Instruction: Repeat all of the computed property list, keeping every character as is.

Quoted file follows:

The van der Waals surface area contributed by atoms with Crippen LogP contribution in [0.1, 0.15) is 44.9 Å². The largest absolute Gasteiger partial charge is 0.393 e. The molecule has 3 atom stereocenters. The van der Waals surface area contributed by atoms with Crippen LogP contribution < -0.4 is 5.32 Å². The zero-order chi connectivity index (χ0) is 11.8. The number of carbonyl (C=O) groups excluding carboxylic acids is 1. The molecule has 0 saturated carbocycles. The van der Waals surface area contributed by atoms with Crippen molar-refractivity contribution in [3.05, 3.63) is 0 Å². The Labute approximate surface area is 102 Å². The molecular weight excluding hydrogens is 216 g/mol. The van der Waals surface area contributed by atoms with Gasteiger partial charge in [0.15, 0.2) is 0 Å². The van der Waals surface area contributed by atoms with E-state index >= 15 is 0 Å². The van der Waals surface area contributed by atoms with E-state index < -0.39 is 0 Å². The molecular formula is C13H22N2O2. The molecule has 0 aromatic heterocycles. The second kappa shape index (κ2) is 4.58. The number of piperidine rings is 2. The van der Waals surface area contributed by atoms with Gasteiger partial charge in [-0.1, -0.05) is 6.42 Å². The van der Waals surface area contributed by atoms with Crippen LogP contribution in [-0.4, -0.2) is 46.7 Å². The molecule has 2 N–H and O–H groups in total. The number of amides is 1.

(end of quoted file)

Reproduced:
The van der Waals surface area contributed by atoms with Crippen LogP contribution in [0.1, 0.15) is 44.9 Å². The largest absolute Gasteiger partial charge is 0.393 e. The molecule has 3 atom stereocenters. The van der Waals surface area contributed by atoms with Crippen LogP contribution < -0.4 is 5.32 Å². The zero-order chi connectivity index (χ0) is 11.8. The number of carbonyl (C=O) groups excluding carboxylic acids is 1. The molecule has 0 saturated carbocycles. The van der Waals surface area contributed by atoms with Crippen molar-refractivity contribution in [3.05, 3.63) is 0 Å². The Labute approximate surface area is 102 Å². The molecular weight excluding hydrogens is 216 g/mol. The van der Waals surface area contributed by atoms with Gasteiger partial charge in [0.15, 0.2) is 0 Å². The van der Waals surface area contributed by atoms with E-state index >= 15 is 0 Å². The van der Waals surface area contributed by atoms with E-state index < -0.39 is 0 Å². The molecular formula is C13H22N2O2. The molecule has 0 aromatic heterocycles. The second kappa shape index (κ2) is 4.58. The number of piperidine rings is 2. The van der Waals surface area contributed by atoms with Gasteiger partial charge in [-0.1, -0.05) is 6.42 Å². The van der Waals surface area contributed by atoms with Crippen LogP contribution in [-0.4, -0.2) is 46.7 Å². The molecule has 2 N–H and O–H groups in total. The number of amides is 1.